Geibikei Gorge (or Geibikei, Geibi Gorge, 猊鼻渓) is a 2km gorge formed by running waters of the Satetsu River in southern Iwate Prefecture. The gorge is lined with majestic stone cliffs which reach heights of up to 50 metres at some points. A relaxing boat cruise down stream (and back again) is easily one of the most scenic and therapeutic natural experiences that you can find in northern Japan.
The scenery you will be treated to throughout the 90 minute journey you will likely never see again, as the surroundings change dramatically depending on what time of year you choose to visit. Our recent trip was in mid-summer (early September) and we were treated to views of lush greenery as we glided along the shady edges of the river (natural air-conditioning, according to our boatman)!
Whilst spring is also fantastic (particularly in early May when the brilliant purple wisteria are in bloom), the stunning multi-coloured foliage of Autumn and frozen narnia-like snowy landscape of winter are highly recommended. During the winter, the usually open-aired boats are fixed with roofing and long Kotatsu tables (tables with built-in heater) on which you can enjoy a hot-pot lunch!
This is what Geibikei will look like in just a couple of weeks (peak colour is usually mid-October):
And a completely different view in snowy winter (this was taken in February last year) – almost like a scene from Narnia:
With these amazing views to look forward to, let me first take you through our experience of Geibikei in summer!
Access & Tickets
Getting to Geibikei is super easy, just a short bus or local train (Ofunato Line) ride from Ichinoseki Station, which is serviced by the Tohoku Shinkansen. Once you arrive at Geibikei Station, it is just a 5 minute walk to the boat pier where you can purchase a ticket and jump on board the next departing boat. Boats depart roughly once an hour, but will sometimes accommodate to group arrivals. (Further access details & links below)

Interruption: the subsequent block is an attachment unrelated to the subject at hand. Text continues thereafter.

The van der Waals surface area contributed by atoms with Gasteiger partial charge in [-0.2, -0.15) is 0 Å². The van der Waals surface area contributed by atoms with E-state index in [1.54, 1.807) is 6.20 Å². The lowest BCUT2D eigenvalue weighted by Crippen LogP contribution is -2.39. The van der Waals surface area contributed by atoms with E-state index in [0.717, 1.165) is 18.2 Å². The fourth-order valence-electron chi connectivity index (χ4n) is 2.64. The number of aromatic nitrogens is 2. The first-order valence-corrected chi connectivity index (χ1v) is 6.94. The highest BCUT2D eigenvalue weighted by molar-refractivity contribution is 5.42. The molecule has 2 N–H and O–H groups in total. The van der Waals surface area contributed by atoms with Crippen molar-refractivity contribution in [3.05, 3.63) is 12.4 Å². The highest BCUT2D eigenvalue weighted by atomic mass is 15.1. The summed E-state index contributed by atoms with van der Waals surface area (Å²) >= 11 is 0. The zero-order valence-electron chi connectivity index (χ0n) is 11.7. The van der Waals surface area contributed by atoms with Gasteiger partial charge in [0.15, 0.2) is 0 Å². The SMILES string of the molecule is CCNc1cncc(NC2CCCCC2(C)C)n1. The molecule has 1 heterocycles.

A 90 minute river cruise (return trip) will cost you 1600 yen for adults, 860 yen for primary school age children and 200 yen for infants. Please note that the additional kotatsu-boat and nabe (hot-pot) lunch services in winter will set you back a little extra and require reservation in advance (see contact details below)
Once you have arrived and bought your ticket, it is on to the boat to meet your charismatic boatman! The tradtional boats sit up to about 20 people and are propelled using only some serious man-power punting.
The river boats of Geibikei are driven by a team of 17 amazing professionals with immense physical power. They push the boats along the shallow waters, all the while entertaining passengers with humorous stories, information about the unique rock formations along the way, and singing some hauntingly beautiful folk songs which echo throughout the gorge. Our hilariously entertaining boatman was this wonderful chap, Mr. Sugawara:
The first half of the journey was spent gazing at the different rock formations, waterfalls and limestone caves along the way. Here are some of the highlights:
This last shot is of two famous rock formations; the cliff-face on the left is said to resemble the face of a woman whilst the straight cliff-face on the right is said to resemble the strong, masculine back of her ‘husband’. As the boat winds between the two, looking back, the face draws closer and closer to the other side, almost as if the two are kissing.